on high on these Lakes, the entire volume of them yet retains its integrity."

We shall not dispute either the geology or the philosophy of this passage. Of course, if “ material matter” or “physical matter," to adopt our author's happy phrases, “ could be destroyed,” there can be no doubt that " an annihilation of a part or molecule would result.” But what has all this to do with the “ History, Condition, and Prospects of the Indian Tribes"? The few feeble remnants of them that still linger about the shores of the Great Lakes will not probably continue long enough to witness the final conversion of the Pictured Rocks of Lake Superior into smiling cornfields.

As Mr. Schoolcraft came down to our own day to speak of the present action of the waters of the Lakes, he makes amends in the next section, by taking a great leap backwards to what he calls “ the antique osteology of the Monster Period.” We know not which of the geological ages are here referred to as they are all of “monster" length, and most of the animals which lived in them would appear monstrous if exhibited in a modern menagerie. But no matter; palæontology is an interesting study, and we were prepared to wel. come any new contributions to it, even if foisted into a treatise where they do not belong. Whatever may have been thought of the promise of a chapter with such a title, however, it was barren of fulfilment; for it proved on examination to contain nothing but a letter from a correspondent, giving a meagre account of one of those curious “salt licks” in the western States, which seem in a former geological period to have operated as mastodon traps, these huge animals frequenting them in quest of salt, and venturing too far into the treacherous morass, becoming inextricably entangled, and perishing ignobly in the mire. Only one complete specimen appears to have been disinterred; and as our author speaks of visiting it after it was set up for exhibition in Piccadilly, London, we may presume that its history and character were pretty well known, before these big volumes, which look like mastodons among our books, were written. But again we ask, how does this concern the Indians ?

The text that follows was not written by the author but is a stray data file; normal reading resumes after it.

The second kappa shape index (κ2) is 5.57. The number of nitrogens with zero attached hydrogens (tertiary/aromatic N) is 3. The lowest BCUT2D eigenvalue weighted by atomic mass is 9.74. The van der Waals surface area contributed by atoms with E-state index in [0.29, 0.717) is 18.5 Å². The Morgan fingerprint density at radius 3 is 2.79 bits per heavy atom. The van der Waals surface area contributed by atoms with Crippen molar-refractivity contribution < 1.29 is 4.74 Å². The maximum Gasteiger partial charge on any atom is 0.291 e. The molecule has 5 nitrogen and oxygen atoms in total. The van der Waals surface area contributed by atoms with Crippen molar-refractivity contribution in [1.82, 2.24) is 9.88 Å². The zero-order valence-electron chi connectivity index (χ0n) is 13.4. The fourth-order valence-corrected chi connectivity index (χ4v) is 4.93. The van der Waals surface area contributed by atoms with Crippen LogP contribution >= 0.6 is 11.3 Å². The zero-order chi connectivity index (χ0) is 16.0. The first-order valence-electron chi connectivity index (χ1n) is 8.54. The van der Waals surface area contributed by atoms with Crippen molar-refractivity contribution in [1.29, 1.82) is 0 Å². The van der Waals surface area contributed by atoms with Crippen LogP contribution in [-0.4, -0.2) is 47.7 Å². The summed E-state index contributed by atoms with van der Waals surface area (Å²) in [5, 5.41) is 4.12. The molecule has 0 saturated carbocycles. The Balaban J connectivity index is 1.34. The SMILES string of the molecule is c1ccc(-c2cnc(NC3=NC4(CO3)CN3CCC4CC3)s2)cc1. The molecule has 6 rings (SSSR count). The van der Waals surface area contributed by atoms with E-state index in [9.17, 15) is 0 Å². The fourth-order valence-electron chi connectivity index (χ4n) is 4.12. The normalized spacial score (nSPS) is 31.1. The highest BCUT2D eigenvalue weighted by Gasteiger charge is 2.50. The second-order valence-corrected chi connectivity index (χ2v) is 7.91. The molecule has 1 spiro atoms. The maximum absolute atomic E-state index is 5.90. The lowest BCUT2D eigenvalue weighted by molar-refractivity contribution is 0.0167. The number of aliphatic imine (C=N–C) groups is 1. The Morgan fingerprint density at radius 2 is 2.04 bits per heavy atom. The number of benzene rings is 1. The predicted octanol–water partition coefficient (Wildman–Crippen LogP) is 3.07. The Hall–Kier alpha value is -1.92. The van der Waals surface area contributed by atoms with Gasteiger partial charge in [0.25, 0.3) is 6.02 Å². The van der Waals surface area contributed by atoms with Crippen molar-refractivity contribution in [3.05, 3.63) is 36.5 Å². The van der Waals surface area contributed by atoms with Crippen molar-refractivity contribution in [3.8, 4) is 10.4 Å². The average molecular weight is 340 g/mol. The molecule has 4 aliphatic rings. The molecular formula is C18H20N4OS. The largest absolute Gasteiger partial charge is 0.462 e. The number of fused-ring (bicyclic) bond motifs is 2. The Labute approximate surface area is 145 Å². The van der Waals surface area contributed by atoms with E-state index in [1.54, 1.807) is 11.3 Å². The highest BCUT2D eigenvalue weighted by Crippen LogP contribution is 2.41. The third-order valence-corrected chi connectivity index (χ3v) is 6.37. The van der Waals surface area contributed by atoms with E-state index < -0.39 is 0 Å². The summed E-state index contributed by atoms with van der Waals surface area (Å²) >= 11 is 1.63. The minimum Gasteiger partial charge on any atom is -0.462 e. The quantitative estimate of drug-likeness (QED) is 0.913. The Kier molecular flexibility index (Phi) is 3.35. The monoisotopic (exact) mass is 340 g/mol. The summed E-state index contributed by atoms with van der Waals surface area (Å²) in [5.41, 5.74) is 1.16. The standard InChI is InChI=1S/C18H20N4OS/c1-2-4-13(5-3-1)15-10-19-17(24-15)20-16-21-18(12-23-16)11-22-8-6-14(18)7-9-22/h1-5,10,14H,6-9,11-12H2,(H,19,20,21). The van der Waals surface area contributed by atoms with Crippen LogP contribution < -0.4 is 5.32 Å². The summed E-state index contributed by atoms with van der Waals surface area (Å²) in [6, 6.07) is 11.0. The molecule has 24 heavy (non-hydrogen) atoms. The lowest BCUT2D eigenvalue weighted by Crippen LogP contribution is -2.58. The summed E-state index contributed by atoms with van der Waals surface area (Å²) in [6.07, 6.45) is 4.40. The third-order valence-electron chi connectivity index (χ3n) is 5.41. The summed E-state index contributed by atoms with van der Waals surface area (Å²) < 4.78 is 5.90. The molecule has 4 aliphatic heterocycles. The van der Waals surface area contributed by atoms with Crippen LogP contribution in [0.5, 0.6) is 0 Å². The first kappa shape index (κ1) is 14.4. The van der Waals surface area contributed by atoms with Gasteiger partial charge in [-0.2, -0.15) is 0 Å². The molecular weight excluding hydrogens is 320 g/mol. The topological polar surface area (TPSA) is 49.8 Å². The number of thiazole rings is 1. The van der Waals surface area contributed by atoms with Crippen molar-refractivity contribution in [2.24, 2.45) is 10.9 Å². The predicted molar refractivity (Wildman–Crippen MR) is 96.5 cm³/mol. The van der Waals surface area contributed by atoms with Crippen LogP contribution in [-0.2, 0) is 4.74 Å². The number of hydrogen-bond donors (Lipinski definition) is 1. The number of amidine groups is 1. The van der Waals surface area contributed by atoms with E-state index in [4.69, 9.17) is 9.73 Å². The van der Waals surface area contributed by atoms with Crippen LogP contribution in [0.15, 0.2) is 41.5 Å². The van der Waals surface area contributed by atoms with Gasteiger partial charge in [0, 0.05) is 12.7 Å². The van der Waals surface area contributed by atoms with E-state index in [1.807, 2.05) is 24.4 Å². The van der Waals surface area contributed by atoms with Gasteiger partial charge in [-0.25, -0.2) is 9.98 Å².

Our readers must not imagine, however, that these volumes